4 Min Read
HONG KONG (Reuters Life!) - For the seven million citizens of Hong Kong, living comfortably in the one of the world's most densely populated cities is difficult enough, but dying presents is own set of challenges.
Around 43,700 people died in the territory in 2010. By 2020 that number is expected to rise to almost 53,000. A majority will be cremated, since land shortages forced most people to abandon burials in the 1980s and cremations became acceptable.
But now the city's public columbarium, where relatives can keep ashes in an urn in a 30 cm (one foot) crevice in a wall, has run out of space.
As a result, Hong Kong residents have been forced to store their loved ones' remains in funeral homes, privately-run storage facilities, or their own homes.
"In recent years there are more than 100,000 people waiting for columbarium space," said Tiu Tong Ng, Honourable President of Hong Kong's Funeral Director Association.
"Usually it take three to four years to obtain this kind of space. The government has to solve this problem," he told the Asia Funeral Expo, which opened in Hong Kong Thursday.
In 2010, the government identified 17 new potential sites for columbaria in five districts, and looked at relaxing regulations on private columbaria in industrial buildings.
But local residents are resisting these plans, concerned about bad feng shui and a constant stream of mourners burning the traditional paper and incense offerings in their neighborhood, especially during festivals.
The government has also urged residents to think of alternatives, such as scattering ashes in memorial gardens or at sea. But these are unpopular with Chinese mourners, who want a permanent resting place to visit and honor their dead.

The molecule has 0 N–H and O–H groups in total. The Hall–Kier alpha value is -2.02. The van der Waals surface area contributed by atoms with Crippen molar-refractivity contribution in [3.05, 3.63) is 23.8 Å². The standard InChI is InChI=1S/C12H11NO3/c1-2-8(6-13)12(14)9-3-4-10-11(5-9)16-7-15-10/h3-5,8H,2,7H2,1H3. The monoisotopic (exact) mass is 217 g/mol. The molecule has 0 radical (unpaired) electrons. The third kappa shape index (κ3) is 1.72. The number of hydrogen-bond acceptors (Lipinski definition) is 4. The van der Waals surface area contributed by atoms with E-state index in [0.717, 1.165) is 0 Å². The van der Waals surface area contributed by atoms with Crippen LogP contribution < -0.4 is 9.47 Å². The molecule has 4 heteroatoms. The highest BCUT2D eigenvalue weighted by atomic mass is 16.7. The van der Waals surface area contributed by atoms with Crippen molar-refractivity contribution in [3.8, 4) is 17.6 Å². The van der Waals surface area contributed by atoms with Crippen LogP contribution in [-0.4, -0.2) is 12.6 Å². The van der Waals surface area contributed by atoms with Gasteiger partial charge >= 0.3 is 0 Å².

Enter SIMTECH, a German electronics company that produces touch-screens and has teamed up with the manager of two memorial gardens in Shanghai to provide memorial databases for people whose ashes were scattered at sea.
Visitors can type in the name of a person on a screen and then call up pictures, a curriculum vitae, or whatever the person wanted. SIMTECH says that once installed, the screens require no maintenance and have been tested to withstand temperatures from -40C to 80C.
"I think it's also very interesting for the cemeteries that they can offer their customers something new," said SIMTECH business manager Stephan Simanowski.
Since the Shanghai memorial garden introduced the technology two years ago, ashes being scattered at sea have increased by 100 percent, he added.
The technology is also available for land-based burials. One noted Chinese director, Xie Jin, has a screen on his tombstone playing his biography and films.
The expo also showed that, like many other industries, the funeral business is also trying to go "green."
Biodegradable urns, paper coffins and emissions-reducing crematoria were all presented.
Custom-decorated, recycled cardboard coffins made by an Australian firm, LifeArt, can carry 250 kg but weigh only 10 kg, their lightness helping to fight global warming.
"You'll probably have an 80 percent difference in emissions and burn time," said Natalie Verdon, LifeArt business manager.
"That's been a very big thing for all the crematoriums, to watch the smissions."
For those who don't want to be parted from the departed, the South Korean firm "Immortal Jade" offers to turn ashes into the precious stone in under an hour -- for a mere U.S. $1,500.
"We process for (around)40 minutes," said manager Marie Park Youngeun.
"It's just made from the pure ashes, but we can also add some colors if you want a certain color. And it varies in color and size because you have different elements in the body," she added.
Editing by Elaine Lies